The top 10 Microsoft Windows 7 features
As the release candidate of Windows 7 beckons, we take a look at some of the best features we can look forward to in Microsoft’s new operating system.
Our favourite new visual feature is called Aero Shake'. If you have a multitude of Windows open but want to focus on just the one you can all you have to do is grab it by the title bar (at the top) and shake with the mouse. This minimises all the other Windows leaving just the one you've grabbed on the desktop.
Another great touch is Stacking. You simply drag a Window to the sides of your screen and it will stick automatically to the side filling half the screen, making it quick and easy to view documents side by side. Move to the top and it will maximise to the whole screen.
8. Peace from UAC
Vista's User Account Control (UAC) was one of the headline annoyances in Windows Vista. In a reaction to malware problems, the Windows designers introduced the UAC, a dialogue box that popped up every time you made any changes to Windows when installing apps. It proved quite annoying, especially to power users who tended to turn it off straight away, thereby negating any benefit it might have.
In Windows 7, a slider has been added, enabling users to tone down its nagging factor, making you less likely to turn it off completely. It works too and one or two notches down should be enough for most. In this state it actually gives more confidence that your OS is looking after you.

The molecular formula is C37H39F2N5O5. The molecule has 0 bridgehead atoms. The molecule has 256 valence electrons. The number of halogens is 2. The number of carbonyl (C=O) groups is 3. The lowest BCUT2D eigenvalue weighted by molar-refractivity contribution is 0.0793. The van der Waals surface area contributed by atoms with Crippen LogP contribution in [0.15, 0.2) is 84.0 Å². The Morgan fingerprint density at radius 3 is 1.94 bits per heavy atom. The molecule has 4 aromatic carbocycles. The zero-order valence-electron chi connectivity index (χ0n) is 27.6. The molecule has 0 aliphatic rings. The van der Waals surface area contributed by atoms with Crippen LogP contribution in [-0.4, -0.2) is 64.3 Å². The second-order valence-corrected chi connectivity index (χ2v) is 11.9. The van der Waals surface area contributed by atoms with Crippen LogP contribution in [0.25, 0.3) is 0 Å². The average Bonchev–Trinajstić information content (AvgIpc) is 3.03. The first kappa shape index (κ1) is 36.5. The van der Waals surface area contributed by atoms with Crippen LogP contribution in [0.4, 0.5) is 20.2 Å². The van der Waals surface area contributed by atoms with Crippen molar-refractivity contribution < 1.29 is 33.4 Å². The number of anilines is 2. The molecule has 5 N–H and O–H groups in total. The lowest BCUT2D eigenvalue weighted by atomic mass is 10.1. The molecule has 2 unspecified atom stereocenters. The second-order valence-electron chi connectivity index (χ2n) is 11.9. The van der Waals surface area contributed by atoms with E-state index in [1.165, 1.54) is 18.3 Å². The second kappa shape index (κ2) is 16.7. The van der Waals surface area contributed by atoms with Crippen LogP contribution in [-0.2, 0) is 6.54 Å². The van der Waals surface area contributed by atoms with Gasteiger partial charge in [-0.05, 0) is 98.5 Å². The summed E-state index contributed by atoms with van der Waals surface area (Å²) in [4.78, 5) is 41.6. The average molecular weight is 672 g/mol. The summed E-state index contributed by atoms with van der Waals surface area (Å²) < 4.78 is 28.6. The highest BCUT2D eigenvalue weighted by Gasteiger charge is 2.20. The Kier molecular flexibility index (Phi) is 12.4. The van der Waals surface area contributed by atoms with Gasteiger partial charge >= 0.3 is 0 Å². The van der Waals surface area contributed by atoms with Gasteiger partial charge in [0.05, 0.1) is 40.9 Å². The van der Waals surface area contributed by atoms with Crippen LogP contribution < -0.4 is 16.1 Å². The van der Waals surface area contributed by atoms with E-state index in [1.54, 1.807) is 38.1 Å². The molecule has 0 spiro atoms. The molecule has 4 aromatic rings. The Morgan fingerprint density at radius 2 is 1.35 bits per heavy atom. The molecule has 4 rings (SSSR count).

9. Gamma curve
The display properties now boast a useful gamma curve feature enabling you to calibrate your display. Set aside 10 minutes to go through it carefully and you can really give your monitor image a boost, which will pay dividends when you're sitting in front of a screen all day. Think of it as a free monitor upgrade.
The most whizz-bang visual feature to come to Windows 7 is its touch capability. This of course will only be available to those with a touch enabled PC, such as HP's Touch Smart range, but for those suitably equipped it will provide a new way of interacting with their PC.
The video will let you open apps from the taskbar, scroll up and down by flicking, and zoom and rotate pictures by holding and turning. Tap and holding reveals right-click' context menus. At present, it's mainly used for kitchen based media centres but it could add a whole new wow factor to corporate presentations at least until the novelty wears off.
In This Article
Digital document processes in 2020: A spotlight on Western Europe
The shift from best practice to business necessityDownload now
Four security considerations for cloud migration
The good, the bad, and the ugly of cloud computingDownload now
VR leads the way in manufacturing
How VR is digitally transforming our worldDownload now
Deeper than digital
Top-performing modern enterprises show why more perfect software is fundamental to successDownload now